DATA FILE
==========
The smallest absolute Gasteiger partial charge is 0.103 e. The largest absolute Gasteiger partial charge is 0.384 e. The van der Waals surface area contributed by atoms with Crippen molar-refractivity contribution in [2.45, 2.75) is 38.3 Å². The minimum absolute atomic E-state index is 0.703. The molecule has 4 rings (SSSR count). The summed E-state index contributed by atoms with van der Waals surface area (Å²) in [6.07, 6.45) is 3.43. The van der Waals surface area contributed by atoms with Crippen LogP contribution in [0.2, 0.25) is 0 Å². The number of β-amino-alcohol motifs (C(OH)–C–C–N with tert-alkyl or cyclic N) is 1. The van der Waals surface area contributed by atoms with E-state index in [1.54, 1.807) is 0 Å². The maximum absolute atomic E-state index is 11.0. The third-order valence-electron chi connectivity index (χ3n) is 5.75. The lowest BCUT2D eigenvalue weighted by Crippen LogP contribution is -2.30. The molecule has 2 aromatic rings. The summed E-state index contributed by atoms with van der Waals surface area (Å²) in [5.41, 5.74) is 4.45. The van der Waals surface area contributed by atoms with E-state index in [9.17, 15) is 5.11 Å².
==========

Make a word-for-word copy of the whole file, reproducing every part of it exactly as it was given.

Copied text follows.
The smallest absolute Gasteiger partial charge is 0.103 e. The largest absolute Gasteiger partial charge is 0.384 e. The van der Waals surface area contributed by atoms with Crippen molar-refractivity contribution in [2.45, 2.75) is 38.3 Å². The minimum absolute atomic E-state index is 0.703. The molecule has 4 rings (SSSR count). The summed E-state index contributed by atoms with van der Waals surface area (Å²) in [6.07, 6.45) is 3.43. The van der Waals surface area contributed by atoms with Crippen LogP contribution in [0.2, 0.25) is 0 Å². The number of β-amino-alcohol motifs (C(OH)–C–C–N with tert-alkyl or cyclic N) is 1. The van der Waals surface area contributed by atoms with E-state index in [1.54, 1.807) is 0 Å². The maximum absolute atomic E-state index is 11.0. The third-order valence-electron chi connectivity index (χ3n) is 5.75. The lowest BCUT2D eigenvalue weighted by Crippen LogP contribution is -2.30. The molecule has 2 aromatic rings. The summed E-state index contributed by atoms with van der Waals surface area (Å²) in [5.41, 5.74) is 4.45. The van der Waals surface area contributed by atoms with E-state index in [9.17, 15) is 5.11 Å².